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Pet Sounds

Tuning in NBC's Sassy Little Richard and ABC's Rocky Beach Boys

By Adele Marley | Posted 2/16/2000

Little Richard and The Beach Boys: An American Family

There's a scene during night two of the ABC miniseries The Beach Boys: An American Family that pretty much sums up why the '60s surf-rock legends merit treatment in a spiffy sweeps-month extravaganza. Neurotic whiz kid Brian Wilson (Fred Weller) is beginning production on the Beach Boys' landmark 1966 concept LP Pet Sounds. Despotic family patriarch Murry Wilson (Kevin Dunn), plastered, barges in on his estranged son and instigates a knock-down, drag-out fight with him. Sure, there's supposed to be some disturbing father-son melodrama going on, but the argument merely provides a backdrop for what's really worth noting—the lilting strains of "Wouldn't It Be Nice" performed repeatedly, awaiting the addition of vocal tracks, as a seriously stressed Brian orders retake after retake. Listening to the piece stripped of the Beach Boys' pitch-perfect harmonizing is a revelation: What's become a taken-for-granted staple of oldies radio suddenly seems like a stunning, complex masterwork.

This kind of focus on music and the creative process is an anomaly in rock 'n' roll biopics. Generally, art takes a back seat to sundry other exploitable elements: the ups and downs of a musician's career; the artist's personal life; scandals, rumors, and secrets. It's a formula perfected by VH1's series Behind the Music, which has strip-mined rock's mythology while zeroing in on musicians' lives as a viewer magnet for the deep-pocketed baby-boomer demographic. It's only logical that other networks would want to duplicate this kind of success in their event programming—hence ABC's and NBC's takes on the Beach Boys and Little Richard, respectively. To their credit, both projects pay attention to their subjects' musical accomplishments, albeit too briefly to significantly alter the formula.

Little Richard comes to us in movie-of-the-week form, and his is the sassiest of the rock 'n' roll sagas airing during the February sweeps. Sure, there's some drama—the flashy singer (born Richard Penniman in Macon, Ga.) has a hard time with his macho dad (Carl Lumbley), who continually berates him for being a "sissy." Later, Little Richard (played by León—just León, thank you) and his dad reconcile; not long after that, Dad gets shot while trying to eject a patron from the bar he owns. And then there's Little Richard's quest for spiritual fulfillment—he quits the music biz in 1957, at the peak of his fame, to pursue Bible study. (He claims to see Sputnik flashing across the sky and interprets it as a sign from God.)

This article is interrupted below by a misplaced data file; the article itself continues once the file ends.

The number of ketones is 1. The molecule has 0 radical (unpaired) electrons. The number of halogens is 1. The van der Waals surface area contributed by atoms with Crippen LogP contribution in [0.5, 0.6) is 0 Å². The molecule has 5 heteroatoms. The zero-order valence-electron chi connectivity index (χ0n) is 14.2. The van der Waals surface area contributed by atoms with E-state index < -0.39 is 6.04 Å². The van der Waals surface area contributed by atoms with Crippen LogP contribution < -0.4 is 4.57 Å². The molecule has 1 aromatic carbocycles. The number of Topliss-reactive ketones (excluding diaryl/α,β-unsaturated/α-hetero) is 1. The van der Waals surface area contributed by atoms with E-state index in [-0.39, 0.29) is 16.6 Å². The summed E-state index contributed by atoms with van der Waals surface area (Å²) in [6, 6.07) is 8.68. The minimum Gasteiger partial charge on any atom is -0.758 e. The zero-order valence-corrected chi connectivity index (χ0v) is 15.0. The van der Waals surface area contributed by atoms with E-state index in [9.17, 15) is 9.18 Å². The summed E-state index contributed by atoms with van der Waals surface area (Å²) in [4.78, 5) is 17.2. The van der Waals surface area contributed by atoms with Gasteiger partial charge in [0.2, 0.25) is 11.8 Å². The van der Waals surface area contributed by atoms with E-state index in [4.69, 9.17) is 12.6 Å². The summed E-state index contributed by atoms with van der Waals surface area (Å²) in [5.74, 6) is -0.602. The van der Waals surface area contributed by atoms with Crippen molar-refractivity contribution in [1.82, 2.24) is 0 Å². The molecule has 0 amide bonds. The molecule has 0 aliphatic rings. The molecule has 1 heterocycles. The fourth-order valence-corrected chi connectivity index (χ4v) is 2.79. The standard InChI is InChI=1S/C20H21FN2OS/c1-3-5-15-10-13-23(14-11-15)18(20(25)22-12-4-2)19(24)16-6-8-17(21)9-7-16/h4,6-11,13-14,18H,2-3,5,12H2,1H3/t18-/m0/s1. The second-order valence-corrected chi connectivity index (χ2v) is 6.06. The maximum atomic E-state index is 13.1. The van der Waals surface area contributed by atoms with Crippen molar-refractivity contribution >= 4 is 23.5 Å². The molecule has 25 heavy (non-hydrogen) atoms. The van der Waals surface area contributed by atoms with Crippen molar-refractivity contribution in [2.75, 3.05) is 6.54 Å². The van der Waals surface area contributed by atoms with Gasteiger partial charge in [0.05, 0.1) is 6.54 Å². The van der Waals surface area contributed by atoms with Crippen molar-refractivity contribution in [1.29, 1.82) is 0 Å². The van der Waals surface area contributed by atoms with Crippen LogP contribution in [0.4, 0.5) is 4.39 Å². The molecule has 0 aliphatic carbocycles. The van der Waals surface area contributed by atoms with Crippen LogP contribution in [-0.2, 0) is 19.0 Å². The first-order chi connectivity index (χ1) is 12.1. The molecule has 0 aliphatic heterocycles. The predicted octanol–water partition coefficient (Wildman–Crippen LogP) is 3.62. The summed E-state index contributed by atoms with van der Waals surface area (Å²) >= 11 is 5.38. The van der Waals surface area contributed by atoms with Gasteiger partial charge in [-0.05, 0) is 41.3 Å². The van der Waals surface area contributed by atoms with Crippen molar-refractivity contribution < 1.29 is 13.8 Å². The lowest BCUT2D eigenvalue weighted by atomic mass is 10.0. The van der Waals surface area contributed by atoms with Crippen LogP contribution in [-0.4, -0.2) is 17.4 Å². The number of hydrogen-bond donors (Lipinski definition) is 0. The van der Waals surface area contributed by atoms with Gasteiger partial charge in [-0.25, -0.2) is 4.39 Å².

Before he quits, however, he enjoys great crossover success on the charts in a stringently segregated America, which the film partially attributes to his ambiguous (read: attention-getting but queenily nonthreatening) sexuality. Musically, the film proffers that Little Richard developed a distinct, hard-to-duplicate vocal style in order to prevent cream-cheese squares like Pat Boone from covering his tunes—which they did anyway—and siphoning off his white listeners.

Little Richard's narrative covers only the period between the singer's childhood and his comeback tour of the United Kingdom in 1962, where his musical stylings helped provide an impetus for the British Invasion. (Throughout the film he's repeatedly referred to as "the architect of rock 'n' roll"—not a surprising sobriquet, given that the real, never modest Little Richard is one of the film's executive producers.) The somewhat pedestrian script by Bill Kerby and Daniel Taplitz is punched up considerably by Robert Townsend's snappy, stylish-for-TV direction. But cheeky charmer León's witty interpretation of the flamboyant legend (the actor collaborated with Townsend previously on the NBC miniseries The Temptations) is what really lights Little Richard on fire.

The Beach Boys: An American Family starts off pretty slow—interchangeable altar-boy look-alikes are regularly thumped by abusive dad, who micromanages their career while they record a string of surf-craze hits in the early '60s. Part two really picks up speed, recapping events that unfurled from the mid-60s to the mid-70s: Brian Wilson fires dad, has a nervous breakdown, starts tripping on LSD regularly, isolates himself, cuts other group members out of the creative process, obsesses about trumping the Beatles, lays in bed, gains a zillion pounds. Meanwhile, promiscuous Dennis Wilson (Nick Stabile, of MTV's Undressed) picks up two leechy, brain-dead hippies on the roadside. They turn out to be members of the Manson family. The Tate/LaBianca murders haven't taken place yet, but Dennis clues in to some bad vibes and is too frightened of the group to kick them out.

Wilson cousin and band frontman Mike Love (Matt Letscher, a dead ringer), takes up transcendental meditation and fights with Brian on a regular basis. Nice guy Carl Wilson (Ryan Northcott, who resembles the real Brian Wilson more than the guy who's playing him) tries to act as a peacemaker. Al Jardine (Ned Vaughn) doesn't do anything—apparently, he's the Beach Boys' Zeppo.

An American Family winds up being a fun, dishy ride. (How could any movie featuring both Brian Wilson and Charles Manson not be?) But it seems like the actors, virtually all of them unknowns, imitate rather than inhabit their characters. (The exception is Weller, who morphs into Brian remarkably, playing him as a fried-out bundle of nervous tics.) This is where the performers could have used a little intuition to bring viewers an understanding of what lies beneath the surface—after all, if you want to plug into reconstituted hype about who an artist is supposed to be, you can just turn to VH1.

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